The Crucial development of Heavy Cavalry under Herakleios and his Usage of Steppe Nomad Tactics
By Mark-Anthony Karantabias
Hirundo, the McGill Journal of Classical Studies, Vol.4 (2005-06)
Introduction: The last war between the Eastern Romans and the Sassanids was likely the most important of Late Antiquity, exhausting both sides economically and militarily, decimating the population, and laying waste the land. In Heraclius: Emperor of Byzantium, Walter Kaegi, concludes that the Romaioi under Herakleios (575-641) defeated the Sassanian forces with techniques from the section “Dealing with the Persians” in the Strategikon, a handbook for field commanders authored by the emperor Maurice (reigned 582-602). Although no direct challenge has been made to this claim, Trombley and Greatrex, while inclided to agree with Kaegi’s main thesis, find fault in Kaegi’s interpretation of the source material.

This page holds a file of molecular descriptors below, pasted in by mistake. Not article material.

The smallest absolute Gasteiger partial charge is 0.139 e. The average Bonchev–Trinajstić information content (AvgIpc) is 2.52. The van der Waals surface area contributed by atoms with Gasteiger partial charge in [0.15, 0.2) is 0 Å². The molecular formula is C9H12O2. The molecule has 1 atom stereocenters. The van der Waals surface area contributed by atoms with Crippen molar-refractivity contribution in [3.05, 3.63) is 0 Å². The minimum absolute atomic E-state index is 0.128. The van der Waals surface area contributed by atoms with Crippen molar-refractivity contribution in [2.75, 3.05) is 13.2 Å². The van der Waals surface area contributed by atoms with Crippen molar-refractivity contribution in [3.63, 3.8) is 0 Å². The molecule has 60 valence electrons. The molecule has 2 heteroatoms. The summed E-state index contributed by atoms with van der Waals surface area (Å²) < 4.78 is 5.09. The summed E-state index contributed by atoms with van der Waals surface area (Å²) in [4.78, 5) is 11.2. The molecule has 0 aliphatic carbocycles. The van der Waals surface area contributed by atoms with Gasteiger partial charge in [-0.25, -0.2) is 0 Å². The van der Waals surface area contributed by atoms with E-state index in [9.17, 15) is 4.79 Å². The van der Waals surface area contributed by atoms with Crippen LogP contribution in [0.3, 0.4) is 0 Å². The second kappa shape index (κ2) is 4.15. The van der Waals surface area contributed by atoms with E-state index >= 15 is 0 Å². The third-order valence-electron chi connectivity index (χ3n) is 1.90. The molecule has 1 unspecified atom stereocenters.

The development of the katafraktoi stands out as a determining factor in the course of the battles during Herakleios’ colossal counter-attack. Its reforms led to its superiority over its Persian counterpart, the clibonarios. Adoptions of steppe nomad equipment crystallized the Romaioi unit. Stratos and Bivar make this point, but do not expand their argument in order to explain the victory of the emperor over the Sassanian Empire. The turning point in its improvement seems to have taken place at the launch pad of the encounter, at Caesarea in Cappadocia. The emperor’s negotiations with the Turks gave a significant contingent of the nomad’s cavalry, which may have been a contributing factor to the katafraktoi. And while, it appears Herakleios used the Strategikon, it is doubtful he consulted the section on the steppe nomads.